The Get Request in .NET Core as in any other Web API we create is the thing we can’t miss because it is the most common request. So, it is very important to learn more about handling that kind of request.

In the previous post, we have created a repository pattern for collecting the data from the database.

Now, it is time to use that repository for the business logic.

We are going to keep all the database logic inside the repository classes. Controllers will be responsible for handling requests, model validation and returning responses to the frontend part of the application.

By doing so, your controllers won’t be overwhelmed with the code thus making the code easier to read and maintain as well.

If you want to see all the basic instructions and complete navigation for this series, please follow the following link: Introduction page for this tutorial.

For the previous part check out: Creating .NET Core WebApi project – Repository pattern in .NET Core

The source code is available for download at .NET Core, Angular and MySQL. Part 5 – Source Code

This post is divided into several sections:

Controllers and Routing in WEB API

To create the controller, right-click on the Controllers folder inside the main project and add the new item. Then from the menu choose Web API Controller Class and name it OwnerController.cs:

Because we are going to start from scratch, delete all actions inside the controller class:

Every web API controller class inherits from the Controller abstract class that provides all the necessary behavior for the derived class.

Also, above the controller class you can see this part of code:

This represents the routing and we will talk a little bit about the routing inside Web APIs.

Web API routing routes the incoming HTTP requests to the particular action method inside Web API controller.

There are two types of routings:

  1. Convention based routing and
  2. Attribute routing

Convention based routing is called that way because it establishes a convention for the URL paths. The first part makes the mapping for the controller name, the second part makes the mapping for the action method and the third part is used for the optional parameter. You can configure this type of routing in the Startup class in the Configure method:

convention based routing http get requests

Attribute routing uses the attributes to map the routes directly to the action methods inside the controller. Usually, we place the base rout above the controller class, as you can notice in our Web API controller class. Similarly, for the specific action methods, we create their routes right above them.

GetAllOwners GET Request in .NET Core

So let’s start.

First, change the base route from: [Route("api/[controller]")] to: [Route("api/owner")]. Even though the first rout will work just fine, with the second example we are more specific to show that this routing should point to the OwnerController.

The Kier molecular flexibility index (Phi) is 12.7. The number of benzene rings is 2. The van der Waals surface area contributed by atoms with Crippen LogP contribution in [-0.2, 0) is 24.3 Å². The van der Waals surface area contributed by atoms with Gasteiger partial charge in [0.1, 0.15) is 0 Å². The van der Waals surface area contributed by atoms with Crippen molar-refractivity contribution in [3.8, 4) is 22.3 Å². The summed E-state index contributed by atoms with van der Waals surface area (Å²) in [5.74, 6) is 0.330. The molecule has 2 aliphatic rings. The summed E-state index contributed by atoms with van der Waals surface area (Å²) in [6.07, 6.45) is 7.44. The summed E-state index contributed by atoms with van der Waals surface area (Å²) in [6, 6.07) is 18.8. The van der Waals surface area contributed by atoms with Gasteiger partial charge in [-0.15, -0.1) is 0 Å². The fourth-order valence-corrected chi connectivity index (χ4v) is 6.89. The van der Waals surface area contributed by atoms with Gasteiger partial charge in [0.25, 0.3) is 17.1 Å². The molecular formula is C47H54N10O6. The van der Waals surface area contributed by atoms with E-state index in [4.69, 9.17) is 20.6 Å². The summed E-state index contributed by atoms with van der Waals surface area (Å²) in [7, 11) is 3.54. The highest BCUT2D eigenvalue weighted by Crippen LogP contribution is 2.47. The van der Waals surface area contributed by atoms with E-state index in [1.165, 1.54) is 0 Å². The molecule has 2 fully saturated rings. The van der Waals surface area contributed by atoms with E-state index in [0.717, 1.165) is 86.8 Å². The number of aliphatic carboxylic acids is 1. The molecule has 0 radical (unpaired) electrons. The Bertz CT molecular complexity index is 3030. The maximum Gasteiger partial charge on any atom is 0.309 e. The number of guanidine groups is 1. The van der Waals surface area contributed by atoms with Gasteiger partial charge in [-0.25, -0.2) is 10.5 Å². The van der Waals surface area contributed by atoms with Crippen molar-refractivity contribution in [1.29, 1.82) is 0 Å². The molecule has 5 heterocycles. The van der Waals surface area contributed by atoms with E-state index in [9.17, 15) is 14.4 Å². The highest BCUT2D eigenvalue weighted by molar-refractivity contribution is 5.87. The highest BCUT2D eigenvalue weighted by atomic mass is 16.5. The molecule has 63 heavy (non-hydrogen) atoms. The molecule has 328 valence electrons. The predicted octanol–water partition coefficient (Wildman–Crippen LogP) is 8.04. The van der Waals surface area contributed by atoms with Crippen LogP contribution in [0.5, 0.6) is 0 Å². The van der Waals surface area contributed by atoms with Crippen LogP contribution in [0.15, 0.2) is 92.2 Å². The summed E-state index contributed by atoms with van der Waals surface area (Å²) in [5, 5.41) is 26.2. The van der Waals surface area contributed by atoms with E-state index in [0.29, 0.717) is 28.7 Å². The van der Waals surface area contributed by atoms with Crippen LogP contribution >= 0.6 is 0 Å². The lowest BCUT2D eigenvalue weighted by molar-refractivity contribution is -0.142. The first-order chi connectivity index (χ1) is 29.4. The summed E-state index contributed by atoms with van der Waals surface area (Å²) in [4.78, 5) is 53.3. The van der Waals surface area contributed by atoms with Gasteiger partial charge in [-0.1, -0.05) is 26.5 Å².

Now it is time to create the first action method to return all the owners from the database.

In the IOwnerRepository interface create a definition for the method GetAllOwners:

Then implement that interface inside the OwnerRepository class:

Finally, you need to return all the owners by using the GetAllOwners method inside the Web API action.

The purpose of the action methods, inside Web API controllers, is not only to return the results. It is the main purpose, but not the only one. You need to pay attention to the status codes of your Web API responses as well. Additionally, you’ll have to decorate your actions with the HTTP attributes which will mark the type of the HTTP request to that action.

You can read more on HTTP and find some HTTP request examples in part 1 of our HTTP series.

Modify the OwnerController:

Let me explain this code a bit.

First of all, you inject the logger and repository services inside the constructor. Then by decorating the GetAllOwners action with [HttpGet] attribute, you are mapping this action to the GET request. Finally, you use both injected parameters to log the messages and to get the data from the repository class.

The IActionResult interface supports using a variety of methods, which return not only the result but the status codes as well. In this situation, the OK method returns all the owners and also the status code 200 which stands for OK. If an exception occurs, we will return the internal server error with the status code 500.

You can read more about status codes by reading The HTTP series – References

Because there is no route attribute right above the action, the route for the action GetAllOwners will be api/owner (http://localhost:5000/api/owner).

Code Permissions and Testing the Result

I would like to point out one more thing inside GetAllOwners action. Right now, if you look at the repository structure, its classes inherit from the abstract RepositoryBase<T> class and also from its own interface which then inherits from the IRepositoryBase<T> interface. With this hierarchy in place, by typing _repository.Owner. you are able to call the custom method from the OwnerRepository class and also all of the methods from the abstract RepositoryBase<T> class.